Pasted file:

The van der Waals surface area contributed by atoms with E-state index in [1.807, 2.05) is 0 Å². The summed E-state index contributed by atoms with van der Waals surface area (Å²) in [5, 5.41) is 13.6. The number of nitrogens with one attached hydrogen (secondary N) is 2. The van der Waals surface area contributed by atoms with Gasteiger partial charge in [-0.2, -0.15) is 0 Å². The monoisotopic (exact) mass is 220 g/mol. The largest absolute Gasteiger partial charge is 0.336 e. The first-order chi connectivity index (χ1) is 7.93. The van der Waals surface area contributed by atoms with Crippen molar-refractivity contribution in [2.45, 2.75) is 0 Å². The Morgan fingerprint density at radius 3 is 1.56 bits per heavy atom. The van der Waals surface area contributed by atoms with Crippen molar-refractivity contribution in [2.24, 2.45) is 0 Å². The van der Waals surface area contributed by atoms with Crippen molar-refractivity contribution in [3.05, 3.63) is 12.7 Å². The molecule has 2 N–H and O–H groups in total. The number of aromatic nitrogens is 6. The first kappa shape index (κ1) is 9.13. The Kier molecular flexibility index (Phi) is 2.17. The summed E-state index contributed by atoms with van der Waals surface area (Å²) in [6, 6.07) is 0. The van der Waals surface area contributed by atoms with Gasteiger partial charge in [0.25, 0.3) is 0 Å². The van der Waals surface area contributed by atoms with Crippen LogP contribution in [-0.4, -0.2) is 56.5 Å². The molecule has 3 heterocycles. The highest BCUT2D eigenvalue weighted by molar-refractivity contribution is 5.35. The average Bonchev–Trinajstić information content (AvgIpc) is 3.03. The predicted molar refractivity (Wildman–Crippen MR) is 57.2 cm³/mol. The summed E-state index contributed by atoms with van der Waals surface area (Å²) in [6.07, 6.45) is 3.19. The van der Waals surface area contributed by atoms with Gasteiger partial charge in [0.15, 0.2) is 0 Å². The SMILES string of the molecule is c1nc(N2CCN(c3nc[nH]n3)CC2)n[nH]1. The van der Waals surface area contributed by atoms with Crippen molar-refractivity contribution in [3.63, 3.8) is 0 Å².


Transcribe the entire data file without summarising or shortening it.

The van der Waals surface area contributed by atoms with E-state index in [1.807, 2.05) is 0 Å². The summed E-state index contributed by atoms with van der Waals surface area (Å²) in [5, 5.41) is 13.6. The number of nitrogens with one attached hydrogen (secondary N) is 2. The van der Waals surface area contributed by atoms with Gasteiger partial charge in [-0.2, -0.15) is 0 Å². The monoisotopic (exact) mass is 220 g/mol. The largest absolute Gasteiger partial charge is 0.336 e. The first-order chi connectivity index (χ1) is 7.93. The van der Waals surface area contributed by atoms with Crippen molar-refractivity contribution in [2.45, 2.75) is 0 Å². The Morgan fingerprint density at radius 3 is 1.56 bits per heavy atom. The van der Waals surface area contributed by atoms with Crippen molar-refractivity contribution in [2.24, 2.45) is 0 Å². The van der Waals surface area contributed by atoms with Crippen molar-refractivity contribution in [3.05, 3.63) is 12.7 Å². The molecule has 2 N–H and O–H groups in total. The number of aromatic nitrogens is 6. The first kappa shape index (κ1) is 9.13. The Kier molecular flexibility index (Phi) is 2.17. The summed E-state index contributed by atoms with van der Waals surface area (Å²) in [6, 6.07) is 0. The van der Waals surface area contributed by atoms with Gasteiger partial charge in [0.25, 0.3) is 0 Å². The van der Waals surface area contributed by atoms with Crippen LogP contribution in [-0.4, -0.2) is 56.5 Å². The molecule has 3 heterocycles. The highest BCUT2D eigenvalue weighted by molar-refractivity contribution is 5.35. The average Bonchev–Trinajstić information content (AvgIpc) is 3.03. The predicted molar refractivity (Wildman–Crippen MR) is 57.2 cm³/mol. The summed E-state index contributed by atoms with van der Waals surface area (Å²) in [6.07, 6.45) is 3.19. The van der Waals surface area contributed by atoms with Gasteiger partial charge in [0.15, 0.2) is 0 Å². The SMILES string of the molecule is c1nc(N2CCN(c3nc[nH]n3)CC2)n[nH]1. The van der Waals surface area contributed by atoms with Crippen molar-refractivity contribution in [3.63, 3.8) is 0 Å².